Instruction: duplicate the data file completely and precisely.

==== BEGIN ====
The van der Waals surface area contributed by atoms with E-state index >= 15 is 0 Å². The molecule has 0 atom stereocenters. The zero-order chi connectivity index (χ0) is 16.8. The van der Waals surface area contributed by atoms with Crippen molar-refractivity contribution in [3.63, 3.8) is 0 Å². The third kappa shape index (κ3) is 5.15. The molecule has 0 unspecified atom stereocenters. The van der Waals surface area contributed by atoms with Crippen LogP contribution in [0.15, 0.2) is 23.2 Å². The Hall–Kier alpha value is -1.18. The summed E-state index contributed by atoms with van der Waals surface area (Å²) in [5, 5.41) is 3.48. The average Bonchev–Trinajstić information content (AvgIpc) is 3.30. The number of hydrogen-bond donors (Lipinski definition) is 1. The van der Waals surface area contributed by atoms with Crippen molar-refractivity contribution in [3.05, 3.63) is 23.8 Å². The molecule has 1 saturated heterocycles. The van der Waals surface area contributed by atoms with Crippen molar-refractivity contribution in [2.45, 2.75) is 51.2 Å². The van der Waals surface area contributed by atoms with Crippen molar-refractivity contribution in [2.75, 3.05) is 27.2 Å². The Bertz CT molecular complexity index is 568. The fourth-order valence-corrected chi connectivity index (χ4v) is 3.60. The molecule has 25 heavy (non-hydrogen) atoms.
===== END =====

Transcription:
The van der Waals surface area contributed by atoms with E-state index >= 15 is 0 Å². The molecule has 0 atom stereocenters. The zero-order chi connectivity index (χ0) is 16.8. The van der Waals surface area contributed by atoms with Crippen molar-refractivity contribution in [3.63, 3.8) is 0 Å². The third kappa shape index (κ3) is 5.15. The molecule has 0 unspecified atom stereocenters. The van der Waals surface area contributed by atoms with Crippen LogP contribution in [0.15, 0.2) is 23.2 Å². The Hall–Kier alpha value is -1.18. The summed E-state index contributed by atoms with van der Waals surface area (Å²) in [5, 5.41) is 3.48. The average Bonchev–Trinajstić information content (AvgIpc) is 3.30. The number of hydrogen-bond donors (Lipinski definition) is 1. The van der Waals surface area contributed by atoms with Crippen molar-refractivity contribution in [3.05, 3.63) is 23.8 Å². The molecule has 1 saturated heterocycles. The van der Waals surface area contributed by atoms with Crippen molar-refractivity contribution in [2.45, 2.75) is 51.2 Å². The van der Waals surface area contributed by atoms with Crippen molar-refractivity contribution in [2.75, 3.05) is 27.2 Å². The Bertz CT molecular complexity index is 568. The fourth-order valence-corrected chi connectivity index (χ4v) is 3.60. The molecule has 25 heavy (non-hydrogen) atoms.